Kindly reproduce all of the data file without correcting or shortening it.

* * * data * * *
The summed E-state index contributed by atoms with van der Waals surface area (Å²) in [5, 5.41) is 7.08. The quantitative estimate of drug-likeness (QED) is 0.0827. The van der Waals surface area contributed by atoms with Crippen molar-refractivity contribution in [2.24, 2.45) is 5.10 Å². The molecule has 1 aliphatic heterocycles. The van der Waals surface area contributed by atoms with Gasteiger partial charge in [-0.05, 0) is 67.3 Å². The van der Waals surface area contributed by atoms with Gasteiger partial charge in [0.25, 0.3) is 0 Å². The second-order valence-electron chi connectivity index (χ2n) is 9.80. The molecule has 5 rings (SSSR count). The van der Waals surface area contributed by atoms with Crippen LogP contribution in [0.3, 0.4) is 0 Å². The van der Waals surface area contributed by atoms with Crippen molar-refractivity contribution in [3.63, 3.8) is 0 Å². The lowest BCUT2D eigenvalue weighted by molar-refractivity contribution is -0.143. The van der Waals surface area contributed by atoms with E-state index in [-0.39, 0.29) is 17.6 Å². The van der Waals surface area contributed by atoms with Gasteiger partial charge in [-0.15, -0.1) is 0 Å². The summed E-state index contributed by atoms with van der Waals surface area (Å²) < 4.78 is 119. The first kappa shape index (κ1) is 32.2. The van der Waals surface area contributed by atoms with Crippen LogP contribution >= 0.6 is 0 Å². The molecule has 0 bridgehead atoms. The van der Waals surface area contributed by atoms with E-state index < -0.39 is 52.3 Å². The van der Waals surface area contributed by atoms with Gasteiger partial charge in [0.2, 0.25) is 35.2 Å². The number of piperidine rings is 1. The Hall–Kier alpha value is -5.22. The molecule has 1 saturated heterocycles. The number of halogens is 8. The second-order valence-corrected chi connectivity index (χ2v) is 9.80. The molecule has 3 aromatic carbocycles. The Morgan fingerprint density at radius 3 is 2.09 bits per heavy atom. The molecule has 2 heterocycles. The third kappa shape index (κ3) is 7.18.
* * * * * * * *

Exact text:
The summed E-state index contributed by atoms with van der Waals surface area (Å²) in [5, 5.41) is 7.08. The quantitative estimate of drug-likeness (QED) is 0.0827. The van der Waals surface area contributed by atoms with Crippen molar-refractivity contribution in [2.24, 2.45) is 5.10 Å². The molecule has 1 aliphatic heterocycles. The van der Waals surface area contributed by atoms with Gasteiger partial charge in [-0.05, 0) is 67.3 Å². The van der Waals surface area contributed by atoms with Gasteiger partial charge in [0.25, 0.3) is 0 Å². The second-order valence-electron chi connectivity index (χ2n) is 9.80. The molecule has 5 rings (SSSR count). The van der Waals surface area contributed by atoms with Crippen LogP contribution in [0.3, 0.4) is 0 Å². The van der Waals surface area contributed by atoms with Crippen molar-refractivity contribution in [3.63, 3.8) is 0 Å². The lowest BCUT2D eigenvalue weighted by molar-refractivity contribution is -0.143. The van der Waals surface area contributed by atoms with E-state index in [-0.39, 0.29) is 17.6 Å². The van der Waals surface area contributed by atoms with Gasteiger partial charge in [-0.15, -0.1) is 0 Å². The summed E-state index contributed by atoms with van der Waals surface area (Å²) < 4.78 is 119. The first kappa shape index (κ1) is 32.2. The van der Waals surface area contributed by atoms with Crippen LogP contribution >= 0.6 is 0 Å². The molecule has 0 bridgehead atoms. The van der Waals surface area contributed by atoms with E-state index < -0.39 is 52.3 Å². The van der Waals surface area contributed by atoms with Gasteiger partial charge in [0.2, 0.25) is 35.2 Å². The number of piperidine rings is 1. The Hall–Kier alpha value is -5.22. The molecule has 1 saturated heterocycles. The number of halogens is 8. The second-order valence-corrected chi connectivity index (χ2v) is 9.80. The molecule has 3 aromatic carbocycles. The Morgan fingerprint density at radius 3 is 2.09 bits per heavy atom. The molecule has 2 heterocycles. The third kappa shape index (κ3) is 7.18.